Arthrogryposis Awareness

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So yesterday (June 30th) was the first national Arthrogryposis Awareness Day! To show support, people were asked to wear blue! I loved how my facebook newsfeed turned mostly blue in the course of one day. :) We want to say a big THANK YOU to all of our friends and family who either wore blue, forwarded the arthrogryposis awareness flyer or helped other people pronounce the condition in the first place! :)

Arth = like the beginning of the name “Arthur”

Ro = like row row row your boat

Gry = rhymes with “cry” unless you’re lazy (like me) then it’s like “gra”

Pos = like to “pose” for a picture

Is = like the word “is”

So everyone all together now, Arth Row Gry Pose Is!

Yay! Give yourself a hand! Or you can head bang if you can’t use your hands!

The day of awareness was chosen because June 30th was the day, several years ago, when the support group for arthrogryposis multiplex congenita (www.amcsupport.org) was founded by a mom who had a gorgeous little girl with, surprise, AMC!   Back then there was no major support group. So I count my lucky stars that by the time Laelia was born we would be blessed over and over again by the wisdom and encouragement of this group!

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Laelia is wearing blue for Arthrogryposis Awareness Day! (The party stuff was for Tom’s 60th birthday the same day! Note the Thomas the Train party decorations! :))

In the same vein of awareness, we did our first ever meeting for Laelia’s IEP (individual education plan) last Tuesday afternoon.   From everything I had read on how IEPs can be frustrating, terrifying or depressing I have to say we had a good experience. We went into our meeting trying to think of what Laelia would need in the form of special assistance at school. All we could really think of was that she’d need daily stretches, lots of assistance eating and some help getting places. But the experts knew better and started to throw out things I had not even considered. Changing her clothes for one thing or getting on the potty for another thing.

And the child is so darn willful! I have NO IDEA where she gets that from. (Tongue in cheek. :)) But they all recognized that fact, and how that affects her willingness to use adaptive equipment, and were willing to work with Laelia just how she is, willfulness and all! :)

The biggest concern I had going into the IEP was that my daughter would be reduced to “the disability” or “the problem student.” But that wasn’t the case at all. Yes, she’s disabled and, yes, I had to face that when going over the ins and outs of how her day would be different than the typical student, but it wasn’t thrown in my face. I really am getting excited about the possibility of her going to Head Start next year and just imagining what she’ll learn and do.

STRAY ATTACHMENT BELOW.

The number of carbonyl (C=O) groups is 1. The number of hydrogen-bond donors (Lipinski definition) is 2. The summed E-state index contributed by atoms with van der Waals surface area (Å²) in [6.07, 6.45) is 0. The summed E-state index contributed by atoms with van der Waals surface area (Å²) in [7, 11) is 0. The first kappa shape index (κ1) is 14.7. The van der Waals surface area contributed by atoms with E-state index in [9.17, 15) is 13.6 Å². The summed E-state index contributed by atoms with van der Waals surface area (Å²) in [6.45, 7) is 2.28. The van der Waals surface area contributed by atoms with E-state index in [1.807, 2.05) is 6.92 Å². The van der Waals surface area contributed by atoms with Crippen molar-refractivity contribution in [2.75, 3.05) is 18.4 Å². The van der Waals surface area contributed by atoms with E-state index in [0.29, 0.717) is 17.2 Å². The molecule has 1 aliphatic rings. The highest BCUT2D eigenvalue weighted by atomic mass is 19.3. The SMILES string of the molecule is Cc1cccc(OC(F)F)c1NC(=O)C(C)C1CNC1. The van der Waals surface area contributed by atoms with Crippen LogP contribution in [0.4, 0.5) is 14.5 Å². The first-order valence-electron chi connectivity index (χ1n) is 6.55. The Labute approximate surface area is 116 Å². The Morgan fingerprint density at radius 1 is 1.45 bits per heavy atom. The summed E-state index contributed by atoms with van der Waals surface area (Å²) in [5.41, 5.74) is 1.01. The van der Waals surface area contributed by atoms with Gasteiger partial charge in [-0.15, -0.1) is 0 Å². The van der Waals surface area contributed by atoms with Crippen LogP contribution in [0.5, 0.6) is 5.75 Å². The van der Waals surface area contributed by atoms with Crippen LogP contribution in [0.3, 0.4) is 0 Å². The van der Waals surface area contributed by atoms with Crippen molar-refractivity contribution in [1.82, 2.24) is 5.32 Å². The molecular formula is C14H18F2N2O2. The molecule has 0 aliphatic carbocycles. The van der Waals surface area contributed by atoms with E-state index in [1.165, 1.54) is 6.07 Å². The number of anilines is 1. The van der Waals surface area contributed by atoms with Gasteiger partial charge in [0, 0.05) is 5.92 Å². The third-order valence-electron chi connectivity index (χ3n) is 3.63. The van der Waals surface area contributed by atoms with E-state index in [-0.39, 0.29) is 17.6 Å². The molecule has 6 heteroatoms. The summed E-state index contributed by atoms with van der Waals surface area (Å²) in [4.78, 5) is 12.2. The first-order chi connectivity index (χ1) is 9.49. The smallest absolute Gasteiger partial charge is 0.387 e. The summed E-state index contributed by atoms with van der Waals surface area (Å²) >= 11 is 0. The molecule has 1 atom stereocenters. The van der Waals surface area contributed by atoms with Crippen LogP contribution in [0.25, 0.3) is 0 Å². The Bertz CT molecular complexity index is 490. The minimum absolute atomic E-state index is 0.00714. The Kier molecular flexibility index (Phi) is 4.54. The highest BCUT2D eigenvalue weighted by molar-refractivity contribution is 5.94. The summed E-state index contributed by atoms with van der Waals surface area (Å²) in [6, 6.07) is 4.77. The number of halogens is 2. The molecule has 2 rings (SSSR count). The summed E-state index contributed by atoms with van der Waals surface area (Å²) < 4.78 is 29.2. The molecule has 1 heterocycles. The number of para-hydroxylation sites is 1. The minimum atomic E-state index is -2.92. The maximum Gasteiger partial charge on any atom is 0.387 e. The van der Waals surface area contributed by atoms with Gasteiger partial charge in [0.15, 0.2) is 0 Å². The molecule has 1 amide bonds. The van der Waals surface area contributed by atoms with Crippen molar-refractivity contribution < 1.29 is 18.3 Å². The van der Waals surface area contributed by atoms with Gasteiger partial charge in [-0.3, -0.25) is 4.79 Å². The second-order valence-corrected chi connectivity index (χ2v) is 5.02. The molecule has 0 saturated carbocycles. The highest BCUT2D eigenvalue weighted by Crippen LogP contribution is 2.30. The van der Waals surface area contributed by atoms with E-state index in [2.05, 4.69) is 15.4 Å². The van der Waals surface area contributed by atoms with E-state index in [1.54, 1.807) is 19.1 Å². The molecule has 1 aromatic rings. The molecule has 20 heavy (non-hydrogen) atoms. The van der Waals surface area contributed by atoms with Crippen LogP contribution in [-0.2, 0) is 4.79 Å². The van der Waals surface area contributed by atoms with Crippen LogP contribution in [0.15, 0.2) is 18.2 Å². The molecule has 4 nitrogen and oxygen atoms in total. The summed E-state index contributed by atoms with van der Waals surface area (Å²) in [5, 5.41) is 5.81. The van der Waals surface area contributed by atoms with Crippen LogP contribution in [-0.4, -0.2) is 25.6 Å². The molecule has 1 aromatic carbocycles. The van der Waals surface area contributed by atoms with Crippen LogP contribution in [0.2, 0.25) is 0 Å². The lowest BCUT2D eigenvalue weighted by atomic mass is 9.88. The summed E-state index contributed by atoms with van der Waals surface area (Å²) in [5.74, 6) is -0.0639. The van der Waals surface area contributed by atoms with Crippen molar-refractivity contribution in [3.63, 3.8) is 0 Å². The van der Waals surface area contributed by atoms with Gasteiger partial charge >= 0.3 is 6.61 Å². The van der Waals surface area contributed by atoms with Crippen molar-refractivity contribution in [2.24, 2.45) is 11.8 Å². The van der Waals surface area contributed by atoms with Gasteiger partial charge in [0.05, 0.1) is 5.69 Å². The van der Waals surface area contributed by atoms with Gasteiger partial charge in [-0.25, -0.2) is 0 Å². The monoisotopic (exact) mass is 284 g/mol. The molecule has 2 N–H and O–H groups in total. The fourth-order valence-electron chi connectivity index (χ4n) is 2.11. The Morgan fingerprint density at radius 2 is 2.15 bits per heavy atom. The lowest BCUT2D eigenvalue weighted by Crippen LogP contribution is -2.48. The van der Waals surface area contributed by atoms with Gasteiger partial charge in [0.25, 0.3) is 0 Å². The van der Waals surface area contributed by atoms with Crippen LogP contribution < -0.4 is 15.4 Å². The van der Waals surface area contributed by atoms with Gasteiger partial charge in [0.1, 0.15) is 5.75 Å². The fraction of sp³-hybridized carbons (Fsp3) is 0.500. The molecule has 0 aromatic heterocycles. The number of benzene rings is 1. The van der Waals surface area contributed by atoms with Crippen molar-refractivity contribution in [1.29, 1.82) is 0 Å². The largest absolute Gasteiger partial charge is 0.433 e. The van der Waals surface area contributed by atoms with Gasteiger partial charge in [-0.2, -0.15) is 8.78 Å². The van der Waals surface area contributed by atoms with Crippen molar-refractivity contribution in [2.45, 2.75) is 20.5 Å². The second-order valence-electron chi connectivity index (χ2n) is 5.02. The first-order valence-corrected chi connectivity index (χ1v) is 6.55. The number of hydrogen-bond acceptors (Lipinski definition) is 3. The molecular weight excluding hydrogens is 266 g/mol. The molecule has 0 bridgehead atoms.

We didn’t sign the IEP since it’s not finished. We’re still trying to figure out how to get her daily stretches for all those pesky joint contractures done at school. I’ll probably be training a volunteer or aide for that. But I’m very positive that she’ll thrive. And that’s so important to me.

And a big thanks to Renee (her teacher) who played with her and distracted her while the adults talked shop. :)

2 Responses to “Arthrogryposis Awareness”

  1. Robin Clark says:

    As a Service Coordinator for the Regional Center, I attend a fair amount of IEPs. Usually (unless there are major behavior problems) I have always found them to be meetings that “accentuate the positive” of the student. Most of my students have some amount of cognitive deficit as well, which Laelia certainly does not!

    If you ever do feel that her needs are not being met, there is usually one (or more in a highly populous area such as San Diego) SELPA (Special Education Local Planning Area) Advocate that will attend the IEP with you. This person is knowledgable about IEPs, education law in regard to special education, etc.

    She is just adorable singing to her dolly!!

    Blessings,
    Robin Clark

  2. Crystal says:

    I never knew there was a support group and now a national awareness day. That is great news! My son was born with the disease as well. Now he is six and doing better than ever expected but is very limited physically. Can’t wait to join in next year and wear blue for support. Sooo glad I found out. — Crystal

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